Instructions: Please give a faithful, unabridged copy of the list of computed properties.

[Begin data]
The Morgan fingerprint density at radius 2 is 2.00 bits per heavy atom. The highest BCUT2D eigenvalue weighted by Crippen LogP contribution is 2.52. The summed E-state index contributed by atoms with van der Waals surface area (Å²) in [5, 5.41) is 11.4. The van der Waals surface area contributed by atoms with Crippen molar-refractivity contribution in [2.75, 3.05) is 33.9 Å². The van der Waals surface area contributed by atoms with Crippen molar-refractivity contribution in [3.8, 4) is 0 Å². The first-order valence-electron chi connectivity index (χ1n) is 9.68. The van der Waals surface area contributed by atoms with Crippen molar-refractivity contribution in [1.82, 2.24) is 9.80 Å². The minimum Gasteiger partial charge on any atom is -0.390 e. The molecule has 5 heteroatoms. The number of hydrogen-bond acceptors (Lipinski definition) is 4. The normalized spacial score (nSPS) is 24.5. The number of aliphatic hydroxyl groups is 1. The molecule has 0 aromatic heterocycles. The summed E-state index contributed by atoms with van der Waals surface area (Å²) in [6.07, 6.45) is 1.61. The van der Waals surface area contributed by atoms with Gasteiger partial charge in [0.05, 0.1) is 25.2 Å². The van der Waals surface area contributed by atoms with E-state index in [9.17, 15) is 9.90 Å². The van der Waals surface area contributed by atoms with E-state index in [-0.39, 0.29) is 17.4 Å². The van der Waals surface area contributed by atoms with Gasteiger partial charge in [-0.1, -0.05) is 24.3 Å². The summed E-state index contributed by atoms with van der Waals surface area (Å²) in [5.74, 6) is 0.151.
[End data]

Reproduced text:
The Morgan fingerprint density at radius 2 is 2.00 bits per heavy atom. The highest BCUT2D eigenvalue weighted by Crippen LogP contribution is 2.52. The summed E-state index contributed by atoms with van der Waals surface area (Å²) in [5, 5.41) is 11.4. The van der Waals surface area contributed by atoms with Crippen molar-refractivity contribution in [2.75, 3.05) is 33.9 Å². The van der Waals surface area contributed by atoms with Crippen molar-refractivity contribution in [3.8, 4) is 0 Å². The first-order valence-electron chi connectivity index (χ1n) is 9.68. The van der Waals surface area contributed by atoms with Crippen molar-refractivity contribution in [1.82, 2.24) is 9.80 Å². The minimum Gasteiger partial charge on any atom is -0.390 e. The molecule has 5 heteroatoms. The number of hydrogen-bond acceptors (Lipinski definition) is 4. The normalized spacial score (nSPS) is 24.5. The number of aliphatic hydroxyl groups is 1. The molecule has 0 aromatic heterocycles. The summed E-state index contributed by atoms with van der Waals surface area (Å²) in [6.07, 6.45) is 1.61. The van der Waals surface area contributed by atoms with Gasteiger partial charge in [0.05, 0.1) is 25.2 Å². The van der Waals surface area contributed by atoms with E-state index in [9.17, 15) is 9.90 Å². The van der Waals surface area contributed by atoms with E-state index in [-0.39, 0.29) is 17.4 Å². The van der Waals surface area contributed by atoms with Gasteiger partial charge in [-0.1, -0.05) is 24.3 Å². The summed E-state index contributed by atoms with van der Waals surface area (Å²) in [5.74, 6) is 0.151.